Neuro-Ophthalmology Clinical Research | NYU Langone Health

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Neuro-Ophthalmology Research Neuro-Ophthalmology Clinical Research

Neuro-Ophthalmology Clinical Research

Research faculty in NYU Langone’s Division of Neuro-Ophthalmology lead innovative projects and clinical trials that study how vision is linked to neurologic conditions.

Visual Outcomes in Multiple Sclerosis, Alzheimer’s Disease, and Other Neurologic Disorders

Our physician–scientists conduct pioneering research on vision problems in people with multiple sclerosis (MS), including diminished visual acuity, low-contrast vision, and the impact of visual deficits on quality of life. Laura J. Balcer, MD, MSCE, and Steven L. Galetta, MD, lead multicenter collaborative research efforts to improve visual function assessment and ocular imaging with optical coherence tomography (OCT) for MS clinical trials. This work has been previously funded by the National Multiple Sclerosis Society and the National Eye Institute, part of the National Institutes of Health (NIH), including an NIH K24 grant for mentoring residents and fellows in patient-oriented research.

Dr. Balcer and Dr. Galetta have led an international clinical trial of a neurorepair agent for MS, using acute optic neuritis as the model for structure–function correlations. They are working on other opportunities in this regard.

Eye Movement Testing

Janet C. Rucker, MD, studies eye movements to assist in diagnosis of illness and define abnormal eye movements in different conditions. The laboratory team includes co-investigator John Ross Rizzo, MD, and computational neuroscientist Todd Hudson, PhD, from Rusk Rehabilitation. Quantified eye movement recording (eye tracking) allows for accurate identification of types of abnormal motion of the eyes that cause jumpy vision and significant disability.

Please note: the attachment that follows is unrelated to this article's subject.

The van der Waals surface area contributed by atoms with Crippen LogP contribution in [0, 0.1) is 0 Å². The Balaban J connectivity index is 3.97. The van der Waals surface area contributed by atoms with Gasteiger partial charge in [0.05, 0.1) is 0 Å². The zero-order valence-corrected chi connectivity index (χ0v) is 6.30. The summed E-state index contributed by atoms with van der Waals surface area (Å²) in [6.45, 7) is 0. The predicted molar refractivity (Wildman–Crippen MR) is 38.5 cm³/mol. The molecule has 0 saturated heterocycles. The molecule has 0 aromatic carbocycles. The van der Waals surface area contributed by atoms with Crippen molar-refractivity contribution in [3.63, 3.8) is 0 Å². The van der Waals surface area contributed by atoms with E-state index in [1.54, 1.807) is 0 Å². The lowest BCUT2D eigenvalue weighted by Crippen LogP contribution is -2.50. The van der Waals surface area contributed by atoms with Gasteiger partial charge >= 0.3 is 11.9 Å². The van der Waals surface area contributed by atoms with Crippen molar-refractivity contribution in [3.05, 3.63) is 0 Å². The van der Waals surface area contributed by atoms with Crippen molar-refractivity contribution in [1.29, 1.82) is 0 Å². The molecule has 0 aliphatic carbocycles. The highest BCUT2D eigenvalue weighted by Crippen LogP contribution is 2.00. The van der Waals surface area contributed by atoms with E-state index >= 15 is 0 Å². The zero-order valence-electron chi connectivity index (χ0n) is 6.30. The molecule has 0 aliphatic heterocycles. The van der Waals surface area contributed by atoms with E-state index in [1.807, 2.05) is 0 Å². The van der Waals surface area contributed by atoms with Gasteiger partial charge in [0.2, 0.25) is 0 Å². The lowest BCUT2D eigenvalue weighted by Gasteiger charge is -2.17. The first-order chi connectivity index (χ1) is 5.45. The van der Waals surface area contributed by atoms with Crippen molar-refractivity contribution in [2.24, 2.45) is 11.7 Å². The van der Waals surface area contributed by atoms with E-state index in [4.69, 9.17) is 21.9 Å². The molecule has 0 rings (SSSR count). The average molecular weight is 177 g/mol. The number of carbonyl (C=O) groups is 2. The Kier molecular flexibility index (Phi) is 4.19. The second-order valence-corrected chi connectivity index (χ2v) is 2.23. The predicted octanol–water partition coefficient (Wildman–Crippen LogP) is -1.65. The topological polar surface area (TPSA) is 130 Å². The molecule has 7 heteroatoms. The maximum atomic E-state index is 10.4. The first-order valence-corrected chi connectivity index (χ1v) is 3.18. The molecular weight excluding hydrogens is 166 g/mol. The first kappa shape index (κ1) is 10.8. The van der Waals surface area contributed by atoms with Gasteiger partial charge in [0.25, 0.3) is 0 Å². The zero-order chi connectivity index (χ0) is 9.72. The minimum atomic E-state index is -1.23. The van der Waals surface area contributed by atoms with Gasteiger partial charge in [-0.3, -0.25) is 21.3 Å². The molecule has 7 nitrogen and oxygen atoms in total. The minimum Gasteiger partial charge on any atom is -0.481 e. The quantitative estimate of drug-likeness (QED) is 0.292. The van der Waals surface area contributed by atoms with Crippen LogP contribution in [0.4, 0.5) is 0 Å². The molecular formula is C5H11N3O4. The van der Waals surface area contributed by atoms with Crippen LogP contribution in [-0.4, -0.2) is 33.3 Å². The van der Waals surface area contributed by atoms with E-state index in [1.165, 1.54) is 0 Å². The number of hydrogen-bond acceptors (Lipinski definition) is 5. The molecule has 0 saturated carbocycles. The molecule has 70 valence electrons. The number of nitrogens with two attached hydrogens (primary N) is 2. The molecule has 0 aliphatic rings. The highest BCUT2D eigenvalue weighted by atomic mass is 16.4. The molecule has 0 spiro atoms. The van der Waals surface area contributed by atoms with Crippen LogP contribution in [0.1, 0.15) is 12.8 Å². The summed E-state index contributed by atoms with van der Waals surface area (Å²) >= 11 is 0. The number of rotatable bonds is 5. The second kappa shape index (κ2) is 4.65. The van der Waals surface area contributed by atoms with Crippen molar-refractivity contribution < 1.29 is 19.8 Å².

Examples of such eye movement disorders include various forms of nystagmus and fast eye movements called saccades that lead to disruption of visual stability. Collecting eye movement recordings from patients with these clinical disorders allows us to more accurately determine treatment responses and improves our efforts to identify new treatments. We also collect quantified eye movement recordings in the laboratory from patients diagnosed with concussion, MS, and movement disorders in order to provide added value to diagnosis, symptom management, and prognosis.

Vision and Concussion

Our team investigates what happens to the brain during and after a concussion. We are involved in research toward the goal of validating vision tests for use in concussion detection on the sidelines of sport. Examples of such ongoing research in youth and collegiate sports are large-scale studies of head impact with NYU Langone–created tests of rapid picture and number naming called the Mobile Universal Lexicon Evaluation System (MULES) test and the Staggered Uneven Number (SUN) test.

With the MULES test, we time athletes and concussed individuals as they name a series of common animals, objects, and fruits. We collect baseline preseason measures and repeat testing after head impact. To date, data suggest that concussion results in slowed reading times. The eye movement team adds to this research effort by studying eye movements during these tests to better understand the underlying eye movement and cognitive effects of in concussion.